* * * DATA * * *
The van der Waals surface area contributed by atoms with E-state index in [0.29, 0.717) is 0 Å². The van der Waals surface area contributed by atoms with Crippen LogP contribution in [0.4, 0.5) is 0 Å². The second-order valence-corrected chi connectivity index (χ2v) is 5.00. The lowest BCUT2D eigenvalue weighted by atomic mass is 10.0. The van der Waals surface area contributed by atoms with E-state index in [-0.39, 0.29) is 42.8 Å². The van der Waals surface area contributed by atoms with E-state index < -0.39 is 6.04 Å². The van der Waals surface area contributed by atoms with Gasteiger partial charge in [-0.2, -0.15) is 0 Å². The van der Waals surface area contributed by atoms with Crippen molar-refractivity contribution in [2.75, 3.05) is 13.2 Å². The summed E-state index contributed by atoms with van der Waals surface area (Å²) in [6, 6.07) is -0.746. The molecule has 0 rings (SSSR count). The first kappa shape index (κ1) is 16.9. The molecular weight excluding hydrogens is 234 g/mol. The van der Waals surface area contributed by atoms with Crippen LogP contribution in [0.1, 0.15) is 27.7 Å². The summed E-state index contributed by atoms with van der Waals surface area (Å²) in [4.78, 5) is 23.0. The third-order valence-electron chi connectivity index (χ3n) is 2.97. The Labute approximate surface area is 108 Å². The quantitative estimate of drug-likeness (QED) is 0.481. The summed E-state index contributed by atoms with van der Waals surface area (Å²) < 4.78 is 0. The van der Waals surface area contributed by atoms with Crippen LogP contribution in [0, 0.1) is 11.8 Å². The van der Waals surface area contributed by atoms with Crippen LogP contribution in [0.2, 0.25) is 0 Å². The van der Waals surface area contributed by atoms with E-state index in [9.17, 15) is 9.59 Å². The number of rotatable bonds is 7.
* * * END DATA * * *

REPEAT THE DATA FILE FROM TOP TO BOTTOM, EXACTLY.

The van der Waals surface area contributed by atoms with E-state index in [0.29, 0.717) is 0 Å². The van der Waals surface area contributed by atoms with Crippen LogP contribution in [0.4, 0.5) is 0 Å². The second-order valence-corrected chi connectivity index (χ2v) is 5.00. The lowest BCUT2D eigenvalue weighted by atomic mass is 10.0. The van der Waals surface area contributed by atoms with E-state index in [-0.39, 0.29) is 42.8 Å². The van der Waals surface area contributed by atoms with E-state index < -0.39 is 6.04 Å². The van der Waals surface area contributed by atoms with Gasteiger partial charge in [-0.2, -0.15) is 0 Å². The van der Waals surface area contributed by atoms with Crippen molar-refractivity contribution in [2.75, 3.05) is 13.2 Å². The summed E-state index contributed by atoms with van der Waals surface area (Å²) in [6, 6.07) is -0.746. The molecule has 0 rings (SSSR count). The first kappa shape index (κ1) is 16.9. The molecular weight excluding hydrogens is 234 g/mol. The van der Waals surface area contributed by atoms with Crippen LogP contribution in [0.1, 0.15) is 27.7 Å². The summed E-state index contributed by atoms with van der Waals surface area (Å²) in [4.78, 5) is 23.0. The third-order valence-electron chi connectivity index (χ3n) is 2.97. The Labute approximate surface area is 108 Å². The quantitative estimate of drug-likeness (QED) is 0.481. The summed E-state index contributed by atoms with van der Waals surface area (Å²) < 4.78 is 0. The van der Waals surface area contributed by atoms with Crippen LogP contribution in [0, 0.1) is 11.8 Å². The van der Waals surface area contributed by atoms with Crippen LogP contribution in [0.2, 0.25) is 0 Å². The van der Waals surface area contributed by atoms with E-state index in [9.17, 15) is 9.59 Å². The number of rotatable bonds is 7.